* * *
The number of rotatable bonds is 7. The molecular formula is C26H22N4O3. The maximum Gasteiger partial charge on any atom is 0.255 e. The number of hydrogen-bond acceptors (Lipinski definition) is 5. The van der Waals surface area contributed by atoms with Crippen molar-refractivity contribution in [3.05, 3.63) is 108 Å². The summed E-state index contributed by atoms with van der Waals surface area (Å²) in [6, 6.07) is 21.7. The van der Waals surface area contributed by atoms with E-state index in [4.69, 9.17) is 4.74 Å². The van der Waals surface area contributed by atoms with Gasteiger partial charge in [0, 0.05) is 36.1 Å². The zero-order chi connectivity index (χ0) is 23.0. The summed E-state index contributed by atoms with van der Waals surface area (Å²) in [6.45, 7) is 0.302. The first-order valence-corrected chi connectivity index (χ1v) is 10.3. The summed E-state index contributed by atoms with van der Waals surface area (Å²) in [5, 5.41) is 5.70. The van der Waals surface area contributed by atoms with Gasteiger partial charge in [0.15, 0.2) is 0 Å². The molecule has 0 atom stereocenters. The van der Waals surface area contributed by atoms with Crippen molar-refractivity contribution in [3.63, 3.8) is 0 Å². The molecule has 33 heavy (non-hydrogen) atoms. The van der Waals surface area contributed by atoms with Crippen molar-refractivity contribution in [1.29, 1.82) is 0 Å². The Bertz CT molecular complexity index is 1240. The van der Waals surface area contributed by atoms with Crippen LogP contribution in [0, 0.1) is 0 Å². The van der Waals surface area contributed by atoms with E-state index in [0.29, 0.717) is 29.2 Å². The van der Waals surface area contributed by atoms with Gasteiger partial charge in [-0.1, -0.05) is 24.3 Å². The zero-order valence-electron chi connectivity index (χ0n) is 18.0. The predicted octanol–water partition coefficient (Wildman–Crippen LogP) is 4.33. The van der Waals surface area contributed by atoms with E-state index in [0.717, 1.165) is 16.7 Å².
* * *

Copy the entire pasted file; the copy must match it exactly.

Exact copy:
The number of rotatable bonds is 7. The molecular formula is C26H22N4O3. The maximum Gasteiger partial charge on any atom is 0.255 e. The number of hydrogen-bond acceptors (Lipinski definition) is 5. The van der Waals surface area contributed by atoms with Crippen molar-refractivity contribution in [3.05, 3.63) is 108 Å². The summed E-state index contributed by atoms with van der Waals surface area (Å²) in [6, 6.07) is 21.7. The van der Waals surface area contributed by atoms with E-state index in [4.69, 9.17) is 4.74 Å². The van der Waals surface area contributed by atoms with Gasteiger partial charge in [0, 0.05) is 36.1 Å². The zero-order chi connectivity index (χ0) is 23.0. The summed E-state index contributed by atoms with van der Waals surface area (Å²) in [6.45, 7) is 0.302. The first-order valence-corrected chi connectivity index (χ1v) is 10.3. The summed E-state index contributed by atoms with van der Waals surface area (Å²) in [5, 5.41) is 5.70. The van der Waals surface area contributed by atoms with Gasteiger partial charge in [0.15, 0.2) is 0 Å². The molecule has 0 atom stereocenters. The van der Waals surface area contributed by atoms with Crippen molar-refractivity contribution in [3.63, 3.8) is 0 Å². The molecule has 33 heavy (non-hydrogen) atoms. The van der Waals surface area contributed by atoms with Crippen molar-refractivity contribution in [1.29, 1.82) is 0 Å². The Bertz CT molecular complexity index is 1240. The van der Waals surface area contributed by atoms with Crippen LogP contribution in [0, 0.1) is 0 Å². The van der Waals surface area contributed by atoms with E-state index in [0.29, 0.717) is 29.2 Å². The van der Waals surface area contributed by atoms with Gasteiger partial charge in [-0.1, -0.05) is 24.3 Å². The zero-order valence-electron chi connectivity index (χ0n) is 18.0. The predicted octanol–water partition coefficient (Wildman–Crippen LogP) is 4.33. The van der Waals surface area contributed by atoms with E-state index in [0.717, 1.165) is 16.7 Å².